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Wednesday, October 23, 2019  Spokane, Washington  Est. May 19, 1883
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Climbers mourn Roskelley’s death, raise money for his family

UPDATED: Mon., April 29, 2019, 11:19 a.m.

An event to support local climbing routes turned into an evening of remembrances Sunday, April 28, 2019, as attendees raised money to support the family of Spokane climber Jess Roskelley, who was killed in an avalanche near Banff, Alberta, on April 16, 2019. (Ben Herndon / Ben Herndon/courtesy photo)
An event to support local climbing routes turned into an evening of remembrances Sunday, April 28, 2019, as attendees raised money to support the family of Spokane climber Jess Roskelley, who was killed in an avalanche near Banff, Alberta, on April 16, 2019. (Ben Herndon / Ben Herndon/courtesy photo)

Allison Roskelley exuded strength, grief and humor while speaking to a roomful of climbers Sunday evening about her husband, Jess Roskelley, who was killed April 16 in an avalanche near Banff, Alberta.

“I’m going to try really hard to do this,” she said as she took the stage at the Washington Cracker Building in downtown Spokane.

The event was an annual fundraiser hosted by the Bower Climbing Coalition to support local outdoor climbing routes, but it became something more poignant as people shared stories and recollections of Jess Roskelley. All of the money raised Sunday night went to Roskelley’s family, said Scott Coldiron, a friend of Jess Roskelley’s and former BCC board member.

Roskelley, 36, was climbing with Austrians David Lama, 28, and Hansjörg Auer, 35, on Howse Peak in the Canadian Rockies when an avalanche struck. A search was launched for the climbers after Roskelley failed to contact his family. On April 21, the climbers’ bodies were found in the avalanche debris field below the peak, and a photo recovered from Jess Roskelley’s phone shows what appears to be a summit shot.

“Jess was honest with me before he left on every single climb. We knew the risks. We equally knew the risks,” Allison Roskelley told the 100 or so people assembled. “I believe I have equal responsibility in accepting that risk. And now I’m moving forward knowing that he would have done anything he could have to be home right now.”

John Roskelley, Jess’ father and one of the best alpinists of his generation, thanked the crowd for its support and kindness through a “trying time.”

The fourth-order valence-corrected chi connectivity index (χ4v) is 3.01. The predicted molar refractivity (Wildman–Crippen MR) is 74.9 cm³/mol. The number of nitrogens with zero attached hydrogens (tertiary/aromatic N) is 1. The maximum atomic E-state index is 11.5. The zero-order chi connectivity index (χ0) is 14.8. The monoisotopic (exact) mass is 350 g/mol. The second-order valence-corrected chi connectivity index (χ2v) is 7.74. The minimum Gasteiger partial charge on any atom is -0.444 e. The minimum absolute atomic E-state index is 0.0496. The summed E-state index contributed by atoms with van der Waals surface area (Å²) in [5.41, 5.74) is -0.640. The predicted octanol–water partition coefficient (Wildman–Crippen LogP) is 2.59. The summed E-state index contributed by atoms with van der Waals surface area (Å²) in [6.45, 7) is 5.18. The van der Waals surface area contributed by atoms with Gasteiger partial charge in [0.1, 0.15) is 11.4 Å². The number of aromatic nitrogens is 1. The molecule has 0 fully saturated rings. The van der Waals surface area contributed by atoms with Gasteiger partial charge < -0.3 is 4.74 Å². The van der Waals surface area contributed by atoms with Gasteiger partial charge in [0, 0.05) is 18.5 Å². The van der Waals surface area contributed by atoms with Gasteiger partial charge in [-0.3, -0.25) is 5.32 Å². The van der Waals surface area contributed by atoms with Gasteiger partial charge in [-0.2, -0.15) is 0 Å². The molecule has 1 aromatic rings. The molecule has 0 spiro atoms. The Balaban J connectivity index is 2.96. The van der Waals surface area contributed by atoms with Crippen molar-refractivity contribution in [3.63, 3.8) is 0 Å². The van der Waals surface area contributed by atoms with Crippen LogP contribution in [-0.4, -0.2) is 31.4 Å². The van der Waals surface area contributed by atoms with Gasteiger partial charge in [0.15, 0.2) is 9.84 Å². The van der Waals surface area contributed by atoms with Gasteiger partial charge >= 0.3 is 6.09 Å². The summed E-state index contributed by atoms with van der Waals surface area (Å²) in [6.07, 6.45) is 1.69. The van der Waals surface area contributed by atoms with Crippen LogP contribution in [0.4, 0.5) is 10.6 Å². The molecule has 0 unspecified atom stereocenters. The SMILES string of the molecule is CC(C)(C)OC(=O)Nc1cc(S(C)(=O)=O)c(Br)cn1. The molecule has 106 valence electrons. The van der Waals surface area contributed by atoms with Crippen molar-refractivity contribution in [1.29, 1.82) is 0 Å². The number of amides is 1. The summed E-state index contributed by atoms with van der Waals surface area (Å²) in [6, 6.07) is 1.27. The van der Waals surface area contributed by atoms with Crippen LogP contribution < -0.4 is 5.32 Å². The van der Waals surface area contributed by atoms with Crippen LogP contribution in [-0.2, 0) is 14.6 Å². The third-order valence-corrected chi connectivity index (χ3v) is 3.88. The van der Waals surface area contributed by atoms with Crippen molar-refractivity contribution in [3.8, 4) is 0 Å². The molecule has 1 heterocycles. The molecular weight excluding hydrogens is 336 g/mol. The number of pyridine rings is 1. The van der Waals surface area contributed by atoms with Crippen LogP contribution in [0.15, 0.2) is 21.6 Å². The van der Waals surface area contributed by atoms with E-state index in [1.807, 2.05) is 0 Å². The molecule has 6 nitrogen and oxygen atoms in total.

“We love our son. But we also understand the alpine environment,” John Roskelley said. “I’ve been at it 25 years and a lot of the people I started with are right here in this room today. But a lot of them aren’t. Alpine climbing is a risky sport, and it’s an extreme sport. These guys were extreme athletes. They were pushing the limits. They liked it, they felt good about it.”

Roskelley added that he was proud of his son and saw, in the photo recovered from his phone, that Jess was at the “top of his game.”

“That made me so, so proud of him,” he said.

The coalition’s annual fundraising party almost didn’t happen, said BCC president Tony Crownhart. The BCC is a nonprofit started to honor the legacy of Andrew Bower, a Spokane climber who died while climbing in 2015. On Sunday, before the fundraiser, volunteers hauled trash out of local climbing areas.

Event organizers, after speaking to the Roskelley family, agreed to go forward with the event anyway.

“We were very close to canceling because no one wanted to party,” Crownhart said. “That’s not what tonight is about anymore.”

Jess Roskelley’s death has rocked Spokane’s tight-knit climbing community.

“People who had barely met Jess considered him a friend,” Coldiron said.

While the evening had a distinct undertone of grief and sobriety, there was still plenty of humor.

While addressing the crowd, Coldiron mentioned that this summer, the BCC will install a toilet at Deep Creek, a popular climbing area in Riverside State Park. While speaking to the crowd, John Roskelley joked that perhaps they should spread Jess’ ashes in front of the toilet because “he would love that. That was Jess.”

Allison picked up the joke when she took the stage, saying that Jess relieved himself “out in the woods by Deep Creek more than anyone I know.”

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